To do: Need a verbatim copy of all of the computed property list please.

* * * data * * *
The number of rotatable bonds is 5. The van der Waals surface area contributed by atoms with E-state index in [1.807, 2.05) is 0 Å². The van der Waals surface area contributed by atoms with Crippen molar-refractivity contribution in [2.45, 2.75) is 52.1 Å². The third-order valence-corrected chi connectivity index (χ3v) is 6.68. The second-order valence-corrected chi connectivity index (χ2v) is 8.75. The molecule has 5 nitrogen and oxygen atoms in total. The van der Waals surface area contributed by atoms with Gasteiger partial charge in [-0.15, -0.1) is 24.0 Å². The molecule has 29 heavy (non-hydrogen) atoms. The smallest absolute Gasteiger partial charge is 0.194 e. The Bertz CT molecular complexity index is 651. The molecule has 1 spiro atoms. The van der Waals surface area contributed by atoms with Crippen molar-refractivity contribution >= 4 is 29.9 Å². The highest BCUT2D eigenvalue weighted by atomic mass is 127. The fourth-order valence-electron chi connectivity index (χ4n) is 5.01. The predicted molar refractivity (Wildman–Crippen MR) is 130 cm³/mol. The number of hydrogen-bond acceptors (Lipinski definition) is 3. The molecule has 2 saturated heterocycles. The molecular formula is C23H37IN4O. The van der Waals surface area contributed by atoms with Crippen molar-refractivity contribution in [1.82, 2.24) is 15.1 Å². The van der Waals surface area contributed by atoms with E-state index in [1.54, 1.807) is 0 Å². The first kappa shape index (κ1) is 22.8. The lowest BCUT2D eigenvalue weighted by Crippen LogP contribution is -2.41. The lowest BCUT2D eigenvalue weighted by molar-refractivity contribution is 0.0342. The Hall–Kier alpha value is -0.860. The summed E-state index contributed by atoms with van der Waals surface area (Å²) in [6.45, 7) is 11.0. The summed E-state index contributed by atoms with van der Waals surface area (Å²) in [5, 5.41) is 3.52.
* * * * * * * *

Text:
The number of rotatable bonds is 5. The van der Waals surface area contributed by atoms with E-state index in [1.807, 2.05) is 0 Å². The van der Waals surface area contributed by atoms with Crippen molar-refractivity contribution in [2.45, 2.75) is 52.1 Å². The third-order valence-corrected chi connectivity index (χ3v) is 6.68. The second-order valence-corrected chi connectivity index (χ2v) is 8.75. The molecule has 5 nitrogen and oxygen atoms in total. The van der Waals surface area contributed by atoms with Gasteiger partial charge in [-0.15, -0.1) is 24.0 Å². The molecule has 29 heavy (non-hydrogen) atoms. The smallest absolute Gasteiger partial charge is 0.194 e. The Bertz CT molecular complexity index is 651. The molecule has 1 spiro atoms. The van der Waals surface area contributed by atoms with Crippen molar-refractivity contribution >= 4 is 29.9 Å². The highest BCUT2D eigenvalue weighted by atomic mass is 127. The fourth-order valence-electron chi connectivity index (χ4n) is 5.01. The predicted molar refractivity (Wildman–Crippen MR) is 130 cm³/mol. The number of hydrogen-bond acceptors (Lipinski definition) is 3. The molecule has 2 saturated heterocycles. The molecular formula is C23H37IN4O. The van der Waals surface area contributed by atoms with Crippen molar-refractivity contribution in [1.82, 2.24) is 15.1 Å². The van der Waals surface area contributed by atoms with E-state index in [1.54, 1.807) is 0 Å². The first kappa shape index (κ1) is 22.8. The lowest BCUT2D eigenvalue weighted by Crippen LogP contribution is -2.41. The lowest BCUT2D eigenvalue weighted by molar-refractivity contribution is 0.0342. The Hall–Kier alpha value is -0.860. The summed E-state index contributed by atoms with van der Waals surface area (Å²) in [6.45, 7) is 11.0. The summed E-state index contributed by atoms with van der Waals surface area (Å²) in [5, 5.41) is 3.52.